Last edited by ro2778; 10-03-2018 at 9:09 AM.
• ro2778
• By ro2778 10th Mar 18, 9:19 AM
• 91 Posts
• 30 Thanks
ro2778
One of the comments suggests and interesting method

smilerjames 10 Nov 2016 9:57

8
9
We had a similar problem and lawyers weren't great so we drew up our own agreement based on their drafts. Most of these documents and the above example have a flaw IMHO when it comes to relationships, they treat everything as a % of the house forever and create a situation where one person owns more of it than the other.

I drew up the following. We treated deposits and additional payments as loans to a fictional joint entity that held the house together. These personal loans to the joint entity acrue interest just as if they were in the bank - this was done to protect deposits against inflation - while inflation is low currently long term its likely to run at ~2%. If your boyfriend complains about this tell him to go to the bank for his 50% and get a better rate....

These loans are repayed to each of us after the mortgage has been settled. The remainder of the house is then split 50/50. If you stay together for a long time you will get closer to owning 50% each.

This structure allows us to benefit evenly from any price gains while also sharing the risk of falls in house price. Its also protecting our prior savings. We have adjusted the 'loan' part of the document when we have had things like inheritance payments.

We also chose to merge our bank accounts when we bought the house so that we didn't have these persistent arguments about who was contributing what. I earn more so I suggested this - it would appear the ball is in your court here from the figures as you look to have more money than he has. Neither of us are big spenders. I think its a concern that after 10 years together you are still not working together financially.

I have also done a lot of work on our house but my wife contributes other work. I think how you treat his work really depends on whether its meant he earns less money from his day job or whether this has been done in spare time while you are cooking dinner or out partying. Keep in mind that a professional is much faster at a job so you can't expect the same hourly credit for your tiling if you go down this route.

In your case you would have a loan to the joint entity of £126K and he would have one of £22K depending on how you treat his work. Over 10 years your loan has increased to £~150K and his has increased to ~£26.5K.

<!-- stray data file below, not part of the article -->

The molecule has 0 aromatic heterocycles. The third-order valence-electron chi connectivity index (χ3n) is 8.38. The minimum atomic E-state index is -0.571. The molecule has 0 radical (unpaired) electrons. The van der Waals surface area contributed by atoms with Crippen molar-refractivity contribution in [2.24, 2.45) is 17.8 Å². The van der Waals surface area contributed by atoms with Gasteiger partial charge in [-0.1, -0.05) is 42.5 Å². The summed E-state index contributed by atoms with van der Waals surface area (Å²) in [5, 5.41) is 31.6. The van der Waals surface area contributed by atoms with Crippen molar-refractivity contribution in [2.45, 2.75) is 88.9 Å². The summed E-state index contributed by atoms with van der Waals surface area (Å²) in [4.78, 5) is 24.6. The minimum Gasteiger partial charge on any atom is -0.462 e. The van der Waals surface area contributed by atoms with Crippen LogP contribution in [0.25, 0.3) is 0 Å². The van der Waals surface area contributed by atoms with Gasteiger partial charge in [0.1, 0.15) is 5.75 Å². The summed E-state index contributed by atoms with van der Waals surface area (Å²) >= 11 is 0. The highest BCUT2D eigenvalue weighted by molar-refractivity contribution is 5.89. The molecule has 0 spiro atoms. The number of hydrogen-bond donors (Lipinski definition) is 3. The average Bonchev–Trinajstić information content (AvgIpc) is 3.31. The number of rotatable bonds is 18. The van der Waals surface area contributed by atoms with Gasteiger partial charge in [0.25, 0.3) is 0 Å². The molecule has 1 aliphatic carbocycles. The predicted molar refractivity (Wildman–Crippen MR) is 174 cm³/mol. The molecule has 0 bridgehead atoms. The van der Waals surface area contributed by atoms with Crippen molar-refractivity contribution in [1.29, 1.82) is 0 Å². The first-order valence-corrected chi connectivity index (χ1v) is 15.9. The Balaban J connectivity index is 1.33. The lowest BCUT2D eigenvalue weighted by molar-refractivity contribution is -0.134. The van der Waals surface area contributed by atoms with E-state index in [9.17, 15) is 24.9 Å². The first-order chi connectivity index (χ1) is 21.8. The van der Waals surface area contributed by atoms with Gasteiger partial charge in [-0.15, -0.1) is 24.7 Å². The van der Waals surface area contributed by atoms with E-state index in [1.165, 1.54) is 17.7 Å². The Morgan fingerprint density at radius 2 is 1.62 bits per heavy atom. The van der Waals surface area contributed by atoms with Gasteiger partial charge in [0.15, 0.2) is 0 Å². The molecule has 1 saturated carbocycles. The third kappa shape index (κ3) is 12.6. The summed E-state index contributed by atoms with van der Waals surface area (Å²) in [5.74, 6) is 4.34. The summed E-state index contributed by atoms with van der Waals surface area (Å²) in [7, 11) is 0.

If the house price is now £400K then after the mortgage is paid off you would have £220K left. You would receive £150K and he would get £26.5K for your respective loans. The remaining £43.5K would be split 50/50. In the end you would get £171.5K and he would get £48K.

If the house price is still £257K then you would each still get £150K and £26.5K. After the mortgage is repaid then there would be £77K left and a deficit of £100K after the personal loans. You would each owe the entity £50K so you would get £100K back and he would in effect owe you £23.5K.

Its important that whatever you do you both share in the risks and rewards. Perhaps more importantly, 10 years on you need to be functioning together as a financial unit rather than planning for separation.
• Tom99
• By Tom99 10th Mar 18, 9:25 AM
• 1,640 Posts
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Tom99
I found this article on a couple asking for help to determine how to calculate equity given unequal shares: https://www.theguardian.com/money/2016/nov/10/how-can-we-calculate-what-we-have-each-contributed-to-our-house

In this, there is an interest only mortgage and because one person didn't pay off any capital, his contribution to interest is disregarded. I take it you would disagree with this advice? I mean... it does seem harsh on the bloke in that relationship! Also they have weighted money spent on a loft conversion as equal to deposit which I very much disagree with. Humm when I started this process I thought there would be some well established formula, didn't realise it would require so much DIY.
Originally posted by ro2778
Yes totally wrong, the boyfriend has put in £20,300 plus 50% of mortgage, £90,000 = £110,300 so his share of any increase in value is a lot more than 15%.
Last edited by Tom99; 10-03-2018 at 9:40 AM.
• ro2778
• By ro2778 10th Mar 18, 9:31 AM
• 91 Posts
• 30 Thanks
ro2778
More food for thought from comments:

2
3
It doesn't really matter whether you are married or not, if there are no children or other dependants when you split you want an equitable agreement. I have no idea what the answer above is advocating, on the one hand a "standard" deed of trust example has
if one of you put down £20,000 and the other £10,000, but you split the mortgage equally, on sale and after clearing the mortgage debt, person one would get their £20,000 back, person two, their £10,000 with anything left over being split down the middle.:
Which splits any increase or decrease in the value of what you bought with your loan in half. Yet the example calculation in this case is:
Your total contributions as a couple would be £148,711.38 (ie £126,411.38 plus £22,300), a figure that enables you to calculate the percentage you have each contributed to the value of the property. So your share as a percentage is 85% while your boyfriend’s is 15%. So if you were to sell the property, after paying off the mortgage and paying selling fees, whatever was left over would be split 85:15 in your favour.
Which is completely different because it takes no account of the borrowed capital. Neither example is financially acceptable without taking into account return or risk on the original investment including the amount borrowed.